Allison (Ellison/Ellyson/Allison/Eliason )Notes
Unpatented Certificate 264
Number 5, John Allison, 125 Acres
It’s been reported that James Allison married Mary “Miss Jane” Bradford in Cecil County
JAMES ALLISON was born Abt. 1743 in Antrim, Ireland, and died 24 Jul 1820 in Washington County, PA. He married MARY “MISS JANE” BRADFORD Abt. 1769 in probably Cecil County Maryland, daughter of JAMES BRADFORD. She was born Abt. 1748, and died 22 Jan 1833 in Washington County, PA. Her brother was David Bradford, of Whiskey Rebellion fame.
Notes for *JAMES ALLISON:
Taken from the Washington County Genealogy Project Biography of Allison, Thomas
Posted By: Martha Cross Sargent
Date: September 24 2004
The Allison family is of Scotch extraction but before the birth of James Allison, had been driven, by religious persecutions, to the north of Ireland. When James Allison came first to America he located in Cecil County, Md., and it was there that he entered into the business negotiations with Thomas Moffat that resulted in his purchase of 560 acres of land, located in Washington County, Pa. He took possession October 26, 1773. The first patent for this land was issued in the name of James Allison, Moffat having but a squatter’s claim, and a part of this land is now owned by the estate of Jonathan Allison, late of Washington. James Allison found many hardships to contend with and the hostile Indians were so threatening that after many a night passed with rifle in hand, he retired from his property to a more protected position and did not return until the following year. In 1774, accompanied by 20 families, among these being the Bradfords, the McDowells, the Parks, Scotts, and others, whose names, with that of Allison, were linked with the subsequent development of the county, Mr. Allison returned and again settled on his land. A block-house was erected in which all lived together for one year, when one log cabin after another was built around the block-house which was kept as a place of retreat in case of attack. James Allison erected a frame house about 1798, which stood for years afterward. He was one of the foremost men of his day, was associate judge of the courts of Washington County during 1786-87-88, and in 1789, was a member of the Supreme Executive Council, at Philadelphia, and in that position cast his vote for the abolition of slavery, which was accomplished so many years later. For years he was a trustee of Jefferson College and was a very strong supporter of the movement that resulted in its union with Washington College. He was a member of the Presbyterian Church under Dr. John McMilan, in North Strabane Township, which was one of the first Presbyterian societies organized in the county and of this he was a ruling elder. He married Jane Bradford, a sister of David Bradford, who was prominently identified with the “Whiskey Insurrection” in Pennsylvania. They had eight children: William, James, John, George, Thomas, Mary, David and Rachel.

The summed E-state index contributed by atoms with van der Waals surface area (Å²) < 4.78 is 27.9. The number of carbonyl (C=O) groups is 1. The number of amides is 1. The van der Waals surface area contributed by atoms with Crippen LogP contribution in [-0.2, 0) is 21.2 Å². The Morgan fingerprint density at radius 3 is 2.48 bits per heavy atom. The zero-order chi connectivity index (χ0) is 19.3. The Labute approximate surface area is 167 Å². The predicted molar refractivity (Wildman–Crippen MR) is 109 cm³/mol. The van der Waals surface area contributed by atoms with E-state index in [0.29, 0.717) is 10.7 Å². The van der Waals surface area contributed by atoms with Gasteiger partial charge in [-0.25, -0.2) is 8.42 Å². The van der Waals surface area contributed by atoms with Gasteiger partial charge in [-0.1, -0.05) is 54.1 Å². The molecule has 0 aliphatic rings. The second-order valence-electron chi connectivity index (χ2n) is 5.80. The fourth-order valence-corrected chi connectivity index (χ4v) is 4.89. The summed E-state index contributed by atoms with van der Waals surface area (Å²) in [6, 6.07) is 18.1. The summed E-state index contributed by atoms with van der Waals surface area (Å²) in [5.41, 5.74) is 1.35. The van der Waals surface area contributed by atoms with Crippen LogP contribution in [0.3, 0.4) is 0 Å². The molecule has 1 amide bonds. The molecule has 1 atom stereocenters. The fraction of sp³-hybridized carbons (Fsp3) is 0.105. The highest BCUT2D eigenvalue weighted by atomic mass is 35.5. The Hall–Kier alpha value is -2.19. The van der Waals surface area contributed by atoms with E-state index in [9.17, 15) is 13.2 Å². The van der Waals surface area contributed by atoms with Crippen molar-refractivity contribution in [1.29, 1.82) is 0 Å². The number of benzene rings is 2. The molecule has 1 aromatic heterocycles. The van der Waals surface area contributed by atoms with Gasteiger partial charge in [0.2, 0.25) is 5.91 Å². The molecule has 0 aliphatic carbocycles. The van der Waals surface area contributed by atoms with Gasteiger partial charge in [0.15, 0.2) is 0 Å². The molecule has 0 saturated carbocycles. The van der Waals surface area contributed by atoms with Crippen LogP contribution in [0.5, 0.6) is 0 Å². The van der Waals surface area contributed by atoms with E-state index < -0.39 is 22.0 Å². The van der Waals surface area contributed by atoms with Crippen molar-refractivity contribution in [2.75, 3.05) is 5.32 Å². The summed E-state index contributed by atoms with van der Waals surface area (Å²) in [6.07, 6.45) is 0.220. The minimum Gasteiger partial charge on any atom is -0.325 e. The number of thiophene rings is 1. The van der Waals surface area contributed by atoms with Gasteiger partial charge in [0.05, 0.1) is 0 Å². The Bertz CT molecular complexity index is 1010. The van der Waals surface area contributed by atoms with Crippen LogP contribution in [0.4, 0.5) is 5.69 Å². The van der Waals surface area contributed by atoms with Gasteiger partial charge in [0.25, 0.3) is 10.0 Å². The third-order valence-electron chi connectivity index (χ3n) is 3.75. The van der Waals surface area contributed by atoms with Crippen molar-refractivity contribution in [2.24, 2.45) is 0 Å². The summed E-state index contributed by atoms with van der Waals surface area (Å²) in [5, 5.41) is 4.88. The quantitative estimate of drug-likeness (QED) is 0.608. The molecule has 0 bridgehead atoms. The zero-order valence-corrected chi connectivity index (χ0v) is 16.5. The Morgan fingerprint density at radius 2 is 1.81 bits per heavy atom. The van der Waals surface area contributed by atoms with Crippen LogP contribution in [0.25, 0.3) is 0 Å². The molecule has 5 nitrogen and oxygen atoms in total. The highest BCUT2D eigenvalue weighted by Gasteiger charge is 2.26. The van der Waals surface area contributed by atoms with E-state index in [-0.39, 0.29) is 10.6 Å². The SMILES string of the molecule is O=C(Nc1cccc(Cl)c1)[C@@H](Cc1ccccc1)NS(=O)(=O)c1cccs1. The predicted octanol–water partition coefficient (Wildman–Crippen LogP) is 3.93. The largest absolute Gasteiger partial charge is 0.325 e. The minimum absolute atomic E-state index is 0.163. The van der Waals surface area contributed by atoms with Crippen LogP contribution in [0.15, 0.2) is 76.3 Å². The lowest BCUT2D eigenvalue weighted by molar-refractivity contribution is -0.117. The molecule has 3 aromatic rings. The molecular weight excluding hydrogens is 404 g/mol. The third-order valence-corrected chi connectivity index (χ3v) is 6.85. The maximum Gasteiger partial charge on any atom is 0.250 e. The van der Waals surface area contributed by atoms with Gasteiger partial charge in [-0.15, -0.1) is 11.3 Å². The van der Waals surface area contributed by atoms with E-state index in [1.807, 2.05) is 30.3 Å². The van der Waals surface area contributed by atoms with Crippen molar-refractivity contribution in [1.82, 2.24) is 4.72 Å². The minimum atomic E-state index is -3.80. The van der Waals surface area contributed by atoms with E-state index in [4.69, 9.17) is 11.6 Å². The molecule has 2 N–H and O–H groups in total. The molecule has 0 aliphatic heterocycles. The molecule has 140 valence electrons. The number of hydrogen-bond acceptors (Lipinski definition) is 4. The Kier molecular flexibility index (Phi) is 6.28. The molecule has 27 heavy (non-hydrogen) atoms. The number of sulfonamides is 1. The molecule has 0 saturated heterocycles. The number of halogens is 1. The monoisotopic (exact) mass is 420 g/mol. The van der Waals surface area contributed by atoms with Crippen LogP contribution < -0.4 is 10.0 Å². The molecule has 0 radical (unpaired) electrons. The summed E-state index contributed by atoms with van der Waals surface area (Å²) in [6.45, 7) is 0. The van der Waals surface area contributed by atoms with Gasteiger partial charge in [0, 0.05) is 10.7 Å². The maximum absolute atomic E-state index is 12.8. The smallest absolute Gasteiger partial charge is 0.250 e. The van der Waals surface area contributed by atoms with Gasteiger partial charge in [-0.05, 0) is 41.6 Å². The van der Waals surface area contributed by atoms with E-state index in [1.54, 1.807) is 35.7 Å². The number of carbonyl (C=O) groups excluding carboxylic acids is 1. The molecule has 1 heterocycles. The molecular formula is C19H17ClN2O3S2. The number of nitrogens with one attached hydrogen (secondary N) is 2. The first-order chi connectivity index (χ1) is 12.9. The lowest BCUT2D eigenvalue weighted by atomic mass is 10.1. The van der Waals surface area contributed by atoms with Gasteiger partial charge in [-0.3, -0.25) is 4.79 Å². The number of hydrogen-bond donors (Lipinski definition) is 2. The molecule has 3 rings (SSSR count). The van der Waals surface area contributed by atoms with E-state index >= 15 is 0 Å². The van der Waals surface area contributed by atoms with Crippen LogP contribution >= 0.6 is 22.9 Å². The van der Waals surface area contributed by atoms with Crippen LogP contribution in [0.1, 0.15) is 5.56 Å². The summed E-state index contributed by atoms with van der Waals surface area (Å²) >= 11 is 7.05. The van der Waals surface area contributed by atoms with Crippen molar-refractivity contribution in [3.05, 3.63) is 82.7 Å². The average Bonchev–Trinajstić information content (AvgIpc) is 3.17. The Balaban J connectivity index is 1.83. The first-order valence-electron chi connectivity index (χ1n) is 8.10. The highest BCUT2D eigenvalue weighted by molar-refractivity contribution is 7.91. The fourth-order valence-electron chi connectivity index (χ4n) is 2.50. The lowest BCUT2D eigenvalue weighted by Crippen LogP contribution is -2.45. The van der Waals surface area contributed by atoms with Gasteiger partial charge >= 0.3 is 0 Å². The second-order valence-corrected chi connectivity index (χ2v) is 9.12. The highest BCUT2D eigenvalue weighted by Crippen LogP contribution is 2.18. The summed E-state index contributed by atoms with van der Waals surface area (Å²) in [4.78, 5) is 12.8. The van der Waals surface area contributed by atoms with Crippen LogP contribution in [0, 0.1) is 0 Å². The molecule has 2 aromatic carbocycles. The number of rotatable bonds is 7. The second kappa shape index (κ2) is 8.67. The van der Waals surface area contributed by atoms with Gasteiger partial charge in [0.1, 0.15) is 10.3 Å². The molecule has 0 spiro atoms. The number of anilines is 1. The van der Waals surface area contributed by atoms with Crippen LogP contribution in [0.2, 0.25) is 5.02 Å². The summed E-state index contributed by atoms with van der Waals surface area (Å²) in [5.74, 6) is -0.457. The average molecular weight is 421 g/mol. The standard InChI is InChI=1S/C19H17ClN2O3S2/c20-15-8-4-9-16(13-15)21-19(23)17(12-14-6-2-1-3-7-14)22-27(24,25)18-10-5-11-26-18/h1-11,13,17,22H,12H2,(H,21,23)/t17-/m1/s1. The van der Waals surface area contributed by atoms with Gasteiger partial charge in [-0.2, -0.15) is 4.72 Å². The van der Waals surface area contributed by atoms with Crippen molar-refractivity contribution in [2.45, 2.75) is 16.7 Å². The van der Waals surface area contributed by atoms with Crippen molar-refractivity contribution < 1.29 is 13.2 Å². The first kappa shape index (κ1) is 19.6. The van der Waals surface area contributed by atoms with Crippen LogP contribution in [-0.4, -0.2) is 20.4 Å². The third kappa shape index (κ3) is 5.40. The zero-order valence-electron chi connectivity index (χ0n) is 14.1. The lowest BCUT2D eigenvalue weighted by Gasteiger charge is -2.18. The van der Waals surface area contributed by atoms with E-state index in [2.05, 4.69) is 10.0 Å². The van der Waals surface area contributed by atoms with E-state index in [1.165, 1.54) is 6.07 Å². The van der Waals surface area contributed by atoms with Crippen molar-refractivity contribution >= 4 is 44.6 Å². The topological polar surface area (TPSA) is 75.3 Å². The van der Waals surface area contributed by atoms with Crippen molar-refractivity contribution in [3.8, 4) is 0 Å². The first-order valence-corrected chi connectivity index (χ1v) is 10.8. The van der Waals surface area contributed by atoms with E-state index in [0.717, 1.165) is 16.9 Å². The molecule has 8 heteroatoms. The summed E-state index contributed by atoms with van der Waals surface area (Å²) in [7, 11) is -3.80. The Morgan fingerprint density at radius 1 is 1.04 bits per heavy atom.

Burial: Washington County, PA (Camp Creek?)
Children of JAMES ALLISON and MARY BRADFORD are:
i. MARY ALLISON.
ii. RACHEL ALLISON, b. 13 Dec 1770, Cecil County MD; m. THOMAS B. CRAIGHEAD.
iii. WILLIAM ALLISON, b. 13 Dec 1770, Cecil County MD; d. 13 Dec 1770.
iv. JAMES ALLISON, b. 04 Oct 1772, Elkton, Cecil Co. MD.
v. GEORGE ALLISON, b. 11 Jan 1774, Washington Co. PA.
vi. WILLIAM ALLISON, b. 19 Mar 1776.
vii. THOMAS ALLISON, b. 15 Apr 1780, Washington Co. PA.
viii. JOHN ALLISON, b. 25 Jun 1781, Washington Co., PA, USA; d. 29 Dec 1852, Industry Twnshp, McDonough Co., IL.
ix. ANDREW ALLISON, b. Abt. 1795, Washington Co. PA; m. ELIZABETH MORRISON.
Brothers John and William emmigrated to McDonough County Illinois in 1834. John is my ggg grandfather. He married Jane Lutton, daughter of Robert and Ann McGiffian/McGiffin Lutton about 1813.
James Allison, Jr.
James Allison, Jr. (father of John Allison) was born near Elkton, Maryland. He moved with his parents to Washington County, Pennsylvania, in 1774. At seventeen years of age he enrolled in the school of David Johnson of Beaver, Pennsylvania. He saw service in the Indian warfare at Yellow Creek. He studied law, was admitted to the bar in 1796 and commenced practice in Washington, Pennsylvania. He returned to Beaver in 1803 and continued the practice of law until 1822, when he was elected to Congress. He served as prosecuting attorney of Beaver County, Pennsylvania, from 1803 to 1809.
Allison was elected as a Jackson Republican to the Eighteenth and a Jacksonian to the Nineteenth Congresses and served until his resignation in 1825 before the assembling of the Nineteenth Congress. He resumed the practice of law until 1848, after which he discontinued active pursuits and lived in retirement until his death in Beaver in 1854. Interment in Old Cemetery.